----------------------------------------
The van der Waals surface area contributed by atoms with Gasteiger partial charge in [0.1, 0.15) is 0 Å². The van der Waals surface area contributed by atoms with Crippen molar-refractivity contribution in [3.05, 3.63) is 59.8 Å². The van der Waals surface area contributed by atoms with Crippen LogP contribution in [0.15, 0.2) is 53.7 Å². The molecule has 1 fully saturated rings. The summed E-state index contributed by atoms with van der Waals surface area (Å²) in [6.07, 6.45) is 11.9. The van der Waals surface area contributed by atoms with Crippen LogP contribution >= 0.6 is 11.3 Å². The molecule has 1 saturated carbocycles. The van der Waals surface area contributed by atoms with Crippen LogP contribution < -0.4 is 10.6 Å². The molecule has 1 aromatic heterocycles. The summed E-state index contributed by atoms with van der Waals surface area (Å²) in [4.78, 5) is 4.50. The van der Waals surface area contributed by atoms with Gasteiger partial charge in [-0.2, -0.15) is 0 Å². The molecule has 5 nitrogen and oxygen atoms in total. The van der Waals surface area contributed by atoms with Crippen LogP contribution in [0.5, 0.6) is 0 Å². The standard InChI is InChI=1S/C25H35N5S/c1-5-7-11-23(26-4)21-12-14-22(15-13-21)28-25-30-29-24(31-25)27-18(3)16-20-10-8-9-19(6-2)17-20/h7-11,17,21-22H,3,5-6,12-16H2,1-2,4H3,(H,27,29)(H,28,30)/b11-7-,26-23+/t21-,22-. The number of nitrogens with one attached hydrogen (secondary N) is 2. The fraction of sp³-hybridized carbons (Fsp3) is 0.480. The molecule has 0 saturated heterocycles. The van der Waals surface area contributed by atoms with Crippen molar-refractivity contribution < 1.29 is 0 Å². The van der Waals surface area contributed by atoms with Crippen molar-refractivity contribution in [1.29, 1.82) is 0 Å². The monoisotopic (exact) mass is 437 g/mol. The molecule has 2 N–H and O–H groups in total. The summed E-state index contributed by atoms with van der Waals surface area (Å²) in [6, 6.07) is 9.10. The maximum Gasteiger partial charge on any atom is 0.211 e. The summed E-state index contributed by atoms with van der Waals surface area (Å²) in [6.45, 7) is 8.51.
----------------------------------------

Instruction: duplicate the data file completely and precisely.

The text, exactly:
The van der Waals surface area contributed by atoms with Gasteiger partial charge in [0.1, 0.15) is 0 Å². The van der Waals surface area contributed by atoms with Crippen molar-refractivity contribution in [3.05, 3.63) is 59.8 Å². The van der Waals surface area contributed by atoms with Crippen LogP contribution in [0.15, 0.2) is 53.7 Å². The molecule has 1 fully saturated rings. The summed E-state index contributed by atoms with van der Waals surface area (Å²) in [6.07, 6.45) is 11.9. The van der Waals surface area contributed by atoms with Crippen LogP contribution >= 0.6 is 11.3 Å². The molecule has 1 saturated carbocycles. The van der Waals surface area contributed by atoms with Crippen LogP contribution < -0.4 is 10.6 Å². The molecule has 1 aromatic heterocycles. The summed E-state index contributed by atoms with van der Waals surface area (Å²) in [4.78, 5) is 4.50. The van der Waals surface area contributed by atoms with Gasteiger partial charge in [-0.2, -0.15) is 0 Å². The molecule has 5 nitrogen and oxygen atoms in total. The van der Waals surface area contributed by atoms with Crippen LogP contribution in [0.5, 0.6) is 0 Å². The standard InChI is InChI=1S/C25H35N5S/c1-5-7-11-23(26-4)21-12-14-22(15-13-21)28-25-30-29-24(31-25)27-18(3)16-20-10-8-9-19(6-2)17-20/h7-11,17,21-22H,3,5-6,12-16H2,1-2,4H3,(H,27,29)(H,28,30)/b11-7-,26-23+/t21-,22-. The number of nitrogens with one attached hydrogen (secondary N) is 2. The fraction of sp³-hybridized carbons (Fsp3) is 0.480. The molecule has 0 saturated heterocycles. The van der Waals surface area contributed by atoms with Crippen molar-refractivity contribution < 1.29 is 0 Å². The van der Waals surface area contributed by atoms with Crippen molar-refractivity contribution in [1.29, 1.82) is 0 Å². The monoisotopic (exact) mass is 437 g/mol. The molecule has 2 N–H and O–H groups in total. The summed E-state index contributed by atoms with van der Waals surface area (Å²) in [6, 6.07) is 9.10. The maximum Gasteiger partial charge on any atom is 0.211 e. The summed E-state index contributed by atoms with van der Waals surface area (Å²) in [6.45, 7) is 8.51.